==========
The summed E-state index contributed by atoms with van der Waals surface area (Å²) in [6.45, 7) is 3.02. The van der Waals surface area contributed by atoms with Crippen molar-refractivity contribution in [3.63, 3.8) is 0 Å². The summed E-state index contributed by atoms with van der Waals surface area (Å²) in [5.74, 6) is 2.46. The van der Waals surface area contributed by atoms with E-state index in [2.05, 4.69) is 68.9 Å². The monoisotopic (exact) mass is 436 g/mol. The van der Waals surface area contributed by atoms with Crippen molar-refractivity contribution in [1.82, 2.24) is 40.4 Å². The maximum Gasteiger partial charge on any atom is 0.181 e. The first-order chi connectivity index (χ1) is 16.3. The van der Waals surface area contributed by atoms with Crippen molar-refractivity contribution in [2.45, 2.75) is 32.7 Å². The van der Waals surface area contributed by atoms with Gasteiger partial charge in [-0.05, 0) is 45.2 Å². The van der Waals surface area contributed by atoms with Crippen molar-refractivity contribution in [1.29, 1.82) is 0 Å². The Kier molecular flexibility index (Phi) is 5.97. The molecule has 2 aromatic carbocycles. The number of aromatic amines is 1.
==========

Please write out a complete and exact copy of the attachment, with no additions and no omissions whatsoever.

The summed E-state index contributed by atoms with van der Waals surface area (Å²) in [6.45, 7) is 3.02. The van der Waals surface area contributed by atoms with Crippen molar-refractivity contribution in [3.63, 3.8) is 0 Å². The summed E-state index contributed by atoms with van der Waals surface area (Å²) in [5.74, 6) is 2.46. The van der Waals surface area contributed by atoms with E-state index in [2.05, 4.69) is 68.9 Å². The monoisotopic (exact) mass is 436 g/mol. The van der Waals surface area contributed by atoms with Crippen molar-refractivity contribution in [1.82, 2.24) is 40.4 Å². The maximum Gasteiger partial charge on any atom is 0.181 e. The first-order chi connectivity index (χ1) is 16.3. The van der Waals surface area contributed by atoms with Crippen molar-refractivity contribution in [2.45, 2.75) is 32.7 Å². The van der Waals surface area contributed by atoms with Gasteiger partial charge in [-0.05, 0) is 45.2 Å². The van der Waals surface area contributed by atoms with Crippen molar-refractivity contribution in [1.29, 1.82) is 0 Å². The Kier molecular flexibility index (Phi) is 5.97. The molecule has 2 aromatic carbocycles. The number of aromatic amines is 1.